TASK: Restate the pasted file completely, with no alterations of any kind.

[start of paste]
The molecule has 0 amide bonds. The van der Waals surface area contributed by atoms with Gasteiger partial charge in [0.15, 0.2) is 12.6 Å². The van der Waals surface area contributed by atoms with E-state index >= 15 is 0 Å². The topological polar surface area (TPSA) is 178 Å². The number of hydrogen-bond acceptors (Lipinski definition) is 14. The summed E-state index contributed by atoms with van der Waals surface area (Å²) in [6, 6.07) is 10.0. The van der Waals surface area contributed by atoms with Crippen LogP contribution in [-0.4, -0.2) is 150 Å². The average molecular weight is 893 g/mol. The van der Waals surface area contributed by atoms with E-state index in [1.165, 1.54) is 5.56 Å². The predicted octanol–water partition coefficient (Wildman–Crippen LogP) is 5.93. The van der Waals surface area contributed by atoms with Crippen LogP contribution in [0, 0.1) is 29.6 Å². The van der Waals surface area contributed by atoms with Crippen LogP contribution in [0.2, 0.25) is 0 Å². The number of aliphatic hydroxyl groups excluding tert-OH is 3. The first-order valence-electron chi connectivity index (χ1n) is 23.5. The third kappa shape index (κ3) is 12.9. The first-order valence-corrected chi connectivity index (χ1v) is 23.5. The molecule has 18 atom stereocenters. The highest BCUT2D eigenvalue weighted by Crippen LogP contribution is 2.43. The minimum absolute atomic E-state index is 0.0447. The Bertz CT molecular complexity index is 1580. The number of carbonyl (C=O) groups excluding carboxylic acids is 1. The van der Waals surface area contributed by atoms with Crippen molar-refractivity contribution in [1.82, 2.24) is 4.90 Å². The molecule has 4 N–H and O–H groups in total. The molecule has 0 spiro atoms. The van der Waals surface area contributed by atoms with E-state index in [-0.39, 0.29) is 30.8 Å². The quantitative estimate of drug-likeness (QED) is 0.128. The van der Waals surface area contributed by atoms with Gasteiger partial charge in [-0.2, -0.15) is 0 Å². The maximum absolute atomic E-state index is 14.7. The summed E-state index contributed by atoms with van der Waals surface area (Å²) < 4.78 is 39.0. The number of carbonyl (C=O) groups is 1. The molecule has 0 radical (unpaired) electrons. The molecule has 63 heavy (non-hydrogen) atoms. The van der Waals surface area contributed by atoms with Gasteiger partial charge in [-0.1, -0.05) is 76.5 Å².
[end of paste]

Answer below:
The molecule has 0 amide bonds. The van der Waals surface area contributed by atoms with Gasteiger partial charge in [0.15, 0.2) is 12.6 Å². The van der Waals surface area contributed by atoms with E-state index >= 15 is 0 Å². The topological polar surface area (TPSA) is 178 Å². The number of hydrogen-bond acceptors (Lipinski definition) is 14. The summed E-state index contributed by atoms with van der Waals surface area (Å²) in [6, 6.07) is 10.0. The van der Waals surface area contributed by atoms with Crippen LogP contribution in [-0.4, -0.2) is 150 Å². The average molecular weight is 893 g/mol. The van der Waals surface area contributed by atoms with E-state index in [1.165, 1.54) is 5.56 Å². The predicted octanol–water partition coefficient (Wildman–Crippen LogP) is 5.93. The van der Waals surface area contributed by atoms with Crippen LogP contribution in [0, 0.1) is 29.6 Å². The van der Waals surface area contributed by atoms with Crippen LogP contribution in [0.2, 0.25) is 0 Å². The number of aliphatic hydroxyl groups excluding tert-OH is 3. The first-order valence-electron chi connectivity index (χ1n) is 23.5. The third kappa shape index (κ3) is 12.9. The first-order valence-corrected chi connectivity index (χ1v) is 23.5. The molecule has 18 atom stereocenters. The highest BCUT2D eigenvalue weighted by Crippen LogP contribution is 2.43. The minimum absolute atomic E-state index is 0.0447. The Bertz CT molecular complexity index is 1580. The number of carbonyl (C=O) groups excluding carboxylic acids is 1. The van der Waals surface area contributed by atoms with Crippen molar-refractivity contribution in [1.82, 2.24) is 4.90 Å². The molecule has 4 N–H and O–H groups in total. The molecule has 0 spiro atoms. The van der Waals surface area contributed by atoms with E-state index in [-0.39, 0.29) is 30.8 Å². The quantitative estimate of drug-likeness (QED) is 0.128. The van der Waals surface area contributed by atoms with Gasteiger partial charge in [-0.2, -0.15) is 0 Å². The maximum absolute atomic E-state index is 14.7. The summed E-state index contributed by atoms with van der Waals surface area (Å²) < 4.78 is 39.0. The number of carbonyl (C=O) groups is 1. The molecule has 0 radical (unpaired) electrons. The molecule has 63 heavy (non-hydrogen) atoms. The van der Waals surface area contributed by atoms with Gasteiger partial charge in [-0.1, -0.05) is 76.5 Å².